Early Release: If Properly Handled, It Will Not Pose a Large Security Threat
Still, as Governor Patton has shown, early release is now a reality. At least a dozen other states are reportedly actively considering it. Increasingly, governors are being forced to take a position on whether they will consider it, and to explain how they plan to address budget gaps if they will not.
While prison releases are properly a last resort, many states are quickly running out of next-to-last resorts. But if managed properly, early releases can assist in changing the makeup of the prison population without an undue threat to public safety.
In the main, states have focused their early release programs on non-violent criminals who are nearing the end of relatively short sentences. In Kentucky, for example, the targeted prisoners have mostly been non-violent, non-sex offending felons who are within half a year of sentences that are mainly less than three years long. But this may not be the best approach. In fact, releasing inmates who have committed "violent" crimes may, paradoxically, be the safer approach to early release.
Early Release: Mainly for the Old and the Infirm
Imprisonment works: people in prison do not commit crimes outside them. Most other claims for prisons - punishment, deterrence, rehabilitation - are mainly speculative. Everyone thiinks confinement is punishing, of course, but governments are pretty blunt instruments for peering inside people's souls. Prisons are best understood as tools of public safety.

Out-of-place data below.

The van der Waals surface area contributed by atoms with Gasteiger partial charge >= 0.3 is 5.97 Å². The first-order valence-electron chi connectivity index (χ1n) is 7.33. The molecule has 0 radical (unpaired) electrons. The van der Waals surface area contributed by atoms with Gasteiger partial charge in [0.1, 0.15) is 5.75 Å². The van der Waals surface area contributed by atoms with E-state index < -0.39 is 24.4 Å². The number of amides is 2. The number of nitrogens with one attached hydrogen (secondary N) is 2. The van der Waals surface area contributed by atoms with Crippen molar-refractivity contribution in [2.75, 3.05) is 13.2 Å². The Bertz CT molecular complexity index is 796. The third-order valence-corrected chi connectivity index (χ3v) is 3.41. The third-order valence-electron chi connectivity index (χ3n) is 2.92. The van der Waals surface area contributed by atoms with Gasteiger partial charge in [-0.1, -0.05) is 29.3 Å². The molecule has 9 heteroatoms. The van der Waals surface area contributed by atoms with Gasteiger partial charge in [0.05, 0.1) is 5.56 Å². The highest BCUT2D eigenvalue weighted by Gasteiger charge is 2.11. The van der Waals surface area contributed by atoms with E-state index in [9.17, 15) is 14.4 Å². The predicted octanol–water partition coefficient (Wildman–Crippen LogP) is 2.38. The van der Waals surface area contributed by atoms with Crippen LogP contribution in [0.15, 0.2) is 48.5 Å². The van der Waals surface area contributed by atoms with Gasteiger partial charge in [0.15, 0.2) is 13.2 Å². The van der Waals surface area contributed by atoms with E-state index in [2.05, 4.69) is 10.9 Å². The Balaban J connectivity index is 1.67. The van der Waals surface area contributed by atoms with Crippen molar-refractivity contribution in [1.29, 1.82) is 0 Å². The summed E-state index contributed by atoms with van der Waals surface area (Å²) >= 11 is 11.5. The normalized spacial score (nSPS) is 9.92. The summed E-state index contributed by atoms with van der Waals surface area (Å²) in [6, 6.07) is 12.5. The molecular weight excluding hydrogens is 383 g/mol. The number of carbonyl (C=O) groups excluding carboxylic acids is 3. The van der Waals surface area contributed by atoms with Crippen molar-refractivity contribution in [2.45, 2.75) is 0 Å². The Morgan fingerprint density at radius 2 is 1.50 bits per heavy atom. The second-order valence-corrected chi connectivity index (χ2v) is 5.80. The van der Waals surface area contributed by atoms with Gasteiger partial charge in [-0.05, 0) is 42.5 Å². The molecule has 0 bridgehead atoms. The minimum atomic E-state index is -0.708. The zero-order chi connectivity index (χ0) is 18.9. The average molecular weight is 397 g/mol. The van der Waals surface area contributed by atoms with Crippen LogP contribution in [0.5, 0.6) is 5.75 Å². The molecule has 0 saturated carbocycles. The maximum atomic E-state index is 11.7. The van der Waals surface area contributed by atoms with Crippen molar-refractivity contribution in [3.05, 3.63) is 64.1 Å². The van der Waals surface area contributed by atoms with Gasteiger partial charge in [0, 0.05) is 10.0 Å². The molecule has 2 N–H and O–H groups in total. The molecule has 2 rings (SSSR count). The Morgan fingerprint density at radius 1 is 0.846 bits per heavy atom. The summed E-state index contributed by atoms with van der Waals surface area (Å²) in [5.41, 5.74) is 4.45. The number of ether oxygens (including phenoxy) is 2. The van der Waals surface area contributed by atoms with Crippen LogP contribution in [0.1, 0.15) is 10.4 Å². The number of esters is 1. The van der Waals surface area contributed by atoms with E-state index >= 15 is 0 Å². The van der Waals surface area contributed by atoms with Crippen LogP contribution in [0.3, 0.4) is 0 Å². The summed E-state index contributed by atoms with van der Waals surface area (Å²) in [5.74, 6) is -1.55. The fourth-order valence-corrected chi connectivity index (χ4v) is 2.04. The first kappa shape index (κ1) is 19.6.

Prison releases should, primarily, be consistent with this understanding. Secondarily, they should be cost-effective. After all, money is the reason states are thinking about early release at this time.
These considerations suggest who should be released: prisoners who are least likely to commit new crimes, and prisoners who cost a lot of money. Happily, these will often be the same people. Early release should target the old and the infirm.
The longer sentences of the 1990s have led to a marked graying of the prison population. According to the Bureau of Justice Statistics, less than a third of all prisoners in 1991 were between 35 and 54; today, nearly half are. And the trend is accelerating.
With age comes infirmity. This is especially true in prison, where people are exposed to levels of violence and disease far greater than they would be on the outside.
These older prisoners cost dramatically more to house than their younger counterparts. In 2001, for example, the State of Louisiana estimated that a prisoner in his sixties costs twice as much to care for as one in his thirties. Today, ten cents of every dollar spent in a prison goes to health care; these services are disproportionately used by the elderly and the infirm.
Recidivism: Even Violent Offenders Tend to Grow Less Dangerous as They Age
It probably goes without saying that older prisoners, and especially sicker ones, are less dangerous on the outside than younger, more vigorous ones. And indeed, studies confirm that elderly prisoners pose a dramatically lower risk of recidivism than other prisoners.
Not surprisingly, this is particularly true of violent crime. People who commit crimes primarily for money re-offend at a higher rate than people who commit seemingly random acts of violence. A burglar can work past fifty; in contrast, there are few gangbangers eligible for AARP membership.